Maybe you thought this game was supposed to be about Utley. The Mets always thought it was supposed to be about them.

They’d waited so long for this, worked so hard for this. They knew how important it was, and they knew how much fun they wanted to have.

“We kind of got a taste of playoff baseball out in Los Angeles,” David Wright said. “And it was amazing to come back home to this.”

They focused on the noise from the crowd and not on what the crowd was yelling. They focused a little on Tejada, who hobbled out to a huge ovation during player introductions, and almost not at all on Utley, who was loudly and understandably booed when he was introduced before the game (but never actually played in it).

The Mets were an angry team Saturday night, but they were a focused team by Monday.

“Even after the game, we knew it wasn’t going to be anything physical,” Cuddyer said. “This is a very professional group that knows what’s at stake.”

Plenty was at stake Monday, and it was always going to be that way, Utley or no Utley. This was the one game in the series that neither Clayton Kershaw nor Zack Greinke was going to start, and it began with the Mets knowing that Kershaw and Greinke are lined up for Game 4 Tuesday night and a Game 5 Thursday in Los Angeles, if necessary.

The Dodgers‘ plan to build a $300 million team with just two real starting pitchers seemed more than a little crazy while Brett Anderson and Alex Wood were giving up all those runs in Game 3, but it doesn’t look as bad with Kershaw and Greinke ready to pitch the two games they now absolutely need to win.

The Mets certainly don’t figure to score the 13 runs they scored Monday, the most any Mets team had scored in any of the franchise’s 77 postseason games (and the most a Dodgers team had allowed in any of that franchise’s 190 postseason games). Then again, they don’t need to.

“It doesn’t matter how many runs you score,” Cuddyer said when one questioner asked if this blowout was even better retaliation. “It’s not college football. Just win the game.”

Really, for the Mets, that’s all this night ever had to be about.

Sure, they loved seeing Tejada and thought it was great that the injured shortstop found a crutch with the Mets logo all over it. Sure, they loved hearing the fans, whom Wright compared to a Shea Stadium crowd (“loud and crazy”).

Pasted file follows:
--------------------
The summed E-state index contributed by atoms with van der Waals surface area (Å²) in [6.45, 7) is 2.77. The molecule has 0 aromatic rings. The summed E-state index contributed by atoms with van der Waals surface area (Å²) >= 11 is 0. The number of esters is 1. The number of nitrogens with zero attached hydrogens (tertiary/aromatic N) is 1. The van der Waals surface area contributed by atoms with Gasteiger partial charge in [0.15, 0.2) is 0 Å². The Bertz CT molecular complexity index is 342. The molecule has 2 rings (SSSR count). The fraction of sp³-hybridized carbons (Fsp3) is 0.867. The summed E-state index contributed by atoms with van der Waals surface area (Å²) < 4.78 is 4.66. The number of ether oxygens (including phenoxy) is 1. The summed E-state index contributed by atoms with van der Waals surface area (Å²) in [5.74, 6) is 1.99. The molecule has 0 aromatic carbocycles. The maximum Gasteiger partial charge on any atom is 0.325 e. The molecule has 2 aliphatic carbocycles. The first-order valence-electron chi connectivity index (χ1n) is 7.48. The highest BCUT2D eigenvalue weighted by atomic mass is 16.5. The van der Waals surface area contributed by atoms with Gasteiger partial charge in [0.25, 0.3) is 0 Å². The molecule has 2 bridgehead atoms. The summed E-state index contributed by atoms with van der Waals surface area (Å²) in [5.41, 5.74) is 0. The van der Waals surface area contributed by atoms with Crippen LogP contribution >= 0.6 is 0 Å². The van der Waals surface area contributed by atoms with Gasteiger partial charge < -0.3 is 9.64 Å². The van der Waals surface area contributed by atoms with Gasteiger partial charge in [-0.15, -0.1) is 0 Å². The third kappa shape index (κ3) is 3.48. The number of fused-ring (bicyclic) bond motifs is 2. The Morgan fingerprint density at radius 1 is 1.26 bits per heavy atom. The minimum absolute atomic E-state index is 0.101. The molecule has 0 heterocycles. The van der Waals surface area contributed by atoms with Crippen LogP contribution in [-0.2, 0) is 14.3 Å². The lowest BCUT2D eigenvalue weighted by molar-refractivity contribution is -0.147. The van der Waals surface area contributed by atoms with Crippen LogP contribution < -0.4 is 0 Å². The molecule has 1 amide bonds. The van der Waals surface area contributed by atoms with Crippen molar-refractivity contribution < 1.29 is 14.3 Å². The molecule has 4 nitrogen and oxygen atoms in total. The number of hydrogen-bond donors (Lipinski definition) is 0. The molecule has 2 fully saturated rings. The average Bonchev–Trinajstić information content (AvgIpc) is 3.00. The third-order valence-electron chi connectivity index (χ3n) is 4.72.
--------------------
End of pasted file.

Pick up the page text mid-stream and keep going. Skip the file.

In the end, though, they understood what Collins wanted them to understand. They understood what was really important on this night.

Just win the game.


Danny Knobler covers Major League Baseball as a national columnist for Bleacher Report.

Follow Danny on Twitter and talk baseball.

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Chase Utley Thunderously Booed in 1st Game in New York After Infamous Slide

You knew this was coming.

In his first game back in New York after his infamous slide in Game 2 of the National League Division Series, Los Angeles Dodgers infielder Chase Utley was booed by the Big Apple faithful.


Utley was given a two-game suspension for the play, but because his appeal hasn’t been heard yet, he’s eligible to play in Game 3 Monday night. He didn’t start, but the local fans didn’t care.

Utley had his stone face on:


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Soap Opera That Has Been Matt Harvey’s Season to Add Latest Episode in NLDS

Of course Matt Harvey will take the ball for the New York Mets in Game 3 on Monday at Citi Field. Chase Utley just cranked up the emotions of this National League Division Series from easy listening to ear-splitting.

As it just so happens, who else would be on deck to step squarely into the middle of this thing?

To a Mets team that leads the majors in lowercase d’s—Travis d’Arnaud, Jacob deGrom—Harvey, 26, puts the uppercase D in “Drama.”

The Mets will tell you he doesn’t necessarily seek it. He doesn’t necessarily relish in it. The term “Drama Queen” is way too, well, dramatic for Harvey.

But man, does he find it, as effortlessly as the Kardashians sniffing out tabloid covers.

And now here it comes again.

Harvey already has drilled Utley with a fastball once this year, back in April. It was when Utley was still in Philadelphia, and Phillies starter David Buchanan had hit two Mets earlier in the game.

In 18 career at-bats against Harvey, Utley owns a .984 slugging percentage. Until MLB suspended him for two games on Sunday, there was a good chance Utley would be in the Dodgers lineup for Game 3. Now, pending appeal…

At a Citi Field press conference Sunday, Harvey referred to Utley’s “tackle” of Ruben Tejada on the play that broke the shortstop’s leg in Game 2. And Harvey is emotional enough that Mets manager Terry Collins said he already has spoken with him about how to handle the now-volatile situation against the Dodgers.

“I’ve had this conversation with him before, and when he steps on that piece of rubber, everything else is about the guy at home plate,” Collins said. “It’s him against that guy at home plate, and that’s all he’s thinking about.

“So I just wanted to make sure today that he knew that; hey, look, he’s got to go relax and make his pitches and, you know, worry about winning the baseball game.”